Right of action not dependent upon the making of calls
875
Shareholders assume a continuing liability
883
Creditors not prejudiced without reduction of security
889
Mere irregularities no defence
895
Where issued without authority of directors
896
Stock issued gratuitously
897
Proof of ratification
898
Liability when shareholder is a corporation
899
Part payment and stock dividends
902
Stock in itself owned by corporation
903
Bona fide purchasers not liable
904
When held in trust for the corporation trustee not liable
905
15 Secret trusts and collateral agreements do not bind creditors
906
Notice of facts renders defence available
907
Interest of creditors in transfers attaches upon insolvency
908
18 Right of stockholder who is also a creditor
909
Statutory requirements as to cash payments
910
Rights of prior lien holders in case of insolvency
912
When the right to proceed against the stockholders accrues
913
Pleadings
915
Evidence of creditors claim
916
Parties to creditors bill
918
843
919
When stockholders not necessary parties
921
Adjustment of mutual clairas between shareholders
923
Liabilities of members of de facto corporations to third parties
924
CHAPTER XXIX
927
Forms of individual liability distinguished
929
The true test of the doctrine of estoppel 629
931
Fraud usually the basis of liability
933
Knowledge of real relation immaterial
935
Whether intention of incorporators can be inquired into collaterally
937
Summary
939
846
940
General functions and duties of receivers in corporation cases
941
What facts will authorize appointment
942
In the nature of an equitable execution
945
statute
946
Jurisdiction under statutes
947
Appointment not usually made without notice to the opposite party 939
959
Appointment cannot be collaterally attacked
960
When want of notice excused 982
962
The fiduciary relation of receivers 363
963
Parties and interests represented by receivers of insolvent cor porations
964
He acquires rights of action
965
Title to property in foreign jurisdictions
966
Cannot affect title to real estate
968
Where powers are defined by statute
969
Duties of receiver with respect to assessments and calls
970
Possesses only power of corporation with respect to subscrip tions
971
Effect of appointment upon remedies of creditors
972
Lien of judgment affects only interests of corporations
973
Where supplies and material are furnished
974
Possession protected from attachment and execution
976
Suits by receivers
977
Effect of the appointment upon the rights of creditors etc
979
Extent of right to sue 920
980
Suits against receiver
981
As a general rule not personally liable
982
His title to possession of property 935
985
Receivers debentures
990
Compensation
992
Counsel fees
993
Removal and discharge
995
CHAPTER XXXI
998
To enforce performance of specific duties
999
How far the writ will control discretion
1000
Writ lies to correct abuse of discretion
1001
Inspection of books by creditors
1002
Construction of bridges and approaches to crossings
1005
To compel operation of road
1006
Other cases
1007
Cases where it is not the proper remedy
1008
The pleadings
1009
CHAPTER XXXII
1011
Whether contractual or penal
1013
Whether primary or secondary
1014
The remedy
1016
Demand upon corporation
1018
The statutory remedy cumulative
1019
Benefits purely personal to creditors
1020
Meaning of debts and liabilities as used in the statute
1022
Judgment against corporation as evidence
1024
Where the shareholder is also a creditor
1025
Parties to proceeding in equity
1028
Defences limitation setoff etc
1030
Advantages and disadvantages or proceeding in equity
1031
On claims given a statutory preference
1032
Constitutionality of laws imposing individual liability
1033
35
1035
CHAPTER XXXIV
1048
False statements in prospectuses 105
1055
Vegligence of agent
1062
Servants knowledge of dangers of employment
1068
How regarded and employed at the present day
1075
Source of authority for writ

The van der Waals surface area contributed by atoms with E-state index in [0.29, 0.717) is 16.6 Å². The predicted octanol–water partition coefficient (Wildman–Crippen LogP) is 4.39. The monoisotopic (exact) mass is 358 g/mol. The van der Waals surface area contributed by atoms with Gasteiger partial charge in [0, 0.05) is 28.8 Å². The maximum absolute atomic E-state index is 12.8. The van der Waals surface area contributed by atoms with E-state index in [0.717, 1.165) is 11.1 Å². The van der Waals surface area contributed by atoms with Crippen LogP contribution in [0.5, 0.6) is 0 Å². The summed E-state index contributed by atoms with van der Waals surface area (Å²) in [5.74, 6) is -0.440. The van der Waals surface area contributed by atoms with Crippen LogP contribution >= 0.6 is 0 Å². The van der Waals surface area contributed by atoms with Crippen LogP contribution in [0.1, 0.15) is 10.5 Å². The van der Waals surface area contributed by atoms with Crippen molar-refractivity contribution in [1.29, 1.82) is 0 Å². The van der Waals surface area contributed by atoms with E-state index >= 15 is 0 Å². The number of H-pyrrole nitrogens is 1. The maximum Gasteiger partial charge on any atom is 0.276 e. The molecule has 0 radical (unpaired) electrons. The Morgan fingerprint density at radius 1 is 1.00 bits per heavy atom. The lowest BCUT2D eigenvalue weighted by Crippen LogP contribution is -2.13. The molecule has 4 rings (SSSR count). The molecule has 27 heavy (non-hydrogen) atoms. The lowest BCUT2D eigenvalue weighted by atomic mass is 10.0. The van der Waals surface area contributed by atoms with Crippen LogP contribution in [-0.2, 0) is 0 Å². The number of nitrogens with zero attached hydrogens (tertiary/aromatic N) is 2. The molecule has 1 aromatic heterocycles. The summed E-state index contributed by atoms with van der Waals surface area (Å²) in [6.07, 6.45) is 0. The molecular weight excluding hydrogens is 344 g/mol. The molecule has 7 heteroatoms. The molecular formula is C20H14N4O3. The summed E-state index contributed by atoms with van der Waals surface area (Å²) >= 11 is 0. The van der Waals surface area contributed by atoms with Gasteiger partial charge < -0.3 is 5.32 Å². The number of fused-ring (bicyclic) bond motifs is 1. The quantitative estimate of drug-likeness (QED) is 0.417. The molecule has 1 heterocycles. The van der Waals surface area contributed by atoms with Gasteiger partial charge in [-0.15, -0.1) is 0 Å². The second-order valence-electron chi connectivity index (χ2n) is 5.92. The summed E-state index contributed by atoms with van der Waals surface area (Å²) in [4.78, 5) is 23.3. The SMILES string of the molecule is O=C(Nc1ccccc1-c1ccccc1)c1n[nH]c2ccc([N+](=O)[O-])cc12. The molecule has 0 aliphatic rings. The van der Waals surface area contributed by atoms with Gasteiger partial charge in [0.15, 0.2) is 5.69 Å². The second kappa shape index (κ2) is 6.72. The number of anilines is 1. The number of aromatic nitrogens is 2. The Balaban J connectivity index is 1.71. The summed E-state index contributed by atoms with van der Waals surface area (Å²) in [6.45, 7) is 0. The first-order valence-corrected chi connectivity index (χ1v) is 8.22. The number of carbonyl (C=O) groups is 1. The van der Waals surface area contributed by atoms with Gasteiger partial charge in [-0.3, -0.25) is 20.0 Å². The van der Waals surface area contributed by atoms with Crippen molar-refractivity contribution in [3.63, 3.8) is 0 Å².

1076
Franchises created by statute
1077
Life insurance by beneficial societies
1078
Statutory authority to exercise corporate powers and exemption from common law prohibition
1079
Not every privilege a franchise
1081
Remedies cannot be given effect of an injunction
1083
Statutory modifications of the remedy
1084
Questions involved in forfeitures
1087
Nonperformance of conditions as a cause of forfeiture ios9 967 Whether noncompliance ever lapses charter ipso facto
1091
Will lie for usurpation of corporate office
1093
Not a remedy for private wrongs
1095
What must appear to authorize the writ
1096
Entering into a trust as partners
1097
Employment of the writ to protect the state from monopolies
1100
Traffic arrangements between railroads
1103
For entering into arrangements delegating special powers and corpo rate control
1104
Contemplated acts no ground for this remedy
1107
Parties to suitPlaintiff
1108
Suit how brought
1109
Peculiar methods of individual states
1110
Partiesdefendant
1111
A case of misjoinder
1113
Where defendant fails to appear
1117
Interference with federal authority no defence
1120
Public injury presumed
1122
Changes in the pleadings under codes
1123
The trial
1124
The judgment
1125
CHAPTER XXXVI
1130
Adjustment between shareholders on winding up
1131
Not entitled to preference as creditor
1132
Preferred shareholders possess no superior claimi upon assets
1133
Analogy to winding up copartnership
1134
Rule only applies to windingup proceeding
1135
gas Whether forfeiture destroys delinquent shareholders liability to prior creditors
1136
To what extent a preference may be given among creditors
1137
Priority of liens
1141
Duties of receivers in case of insolvency
1142
Collections by receiver
1143
Jurisdiction to wind up affairs of corporation
1145
Where corporate enterprise has been abandoned
1146
CHAPTER XXXVII
1148
Voluntary dissolution
1154
11 5
1155
Dissolution by consolidation with another corporation
1157
Recognition of the fact of dissolution by the state
1159
Property rights preserved in equity
1162
Where there are no shareholders or creditors
1164
Suits may be revived after dissolution
1166
Directors as trustees upon dissolution
1167
Dissolution of trusts
1168
AMENDMENT AND REPEAL OF CHARTERS PAGE
1170
Power of legislature to bind the state by contract
1171
Questions which may arise in a given case
1172
Reservations in constitutions and charters
1173
The contractual relation between a state and a corporation
1174
No consideration required to support the grant 117
1175
The rule applies to charitable and benevolent corporations
1176
The alteration cannot be accomplished indirectly
1178
Grants and contracts of membership both affected by unconsti tutional legislation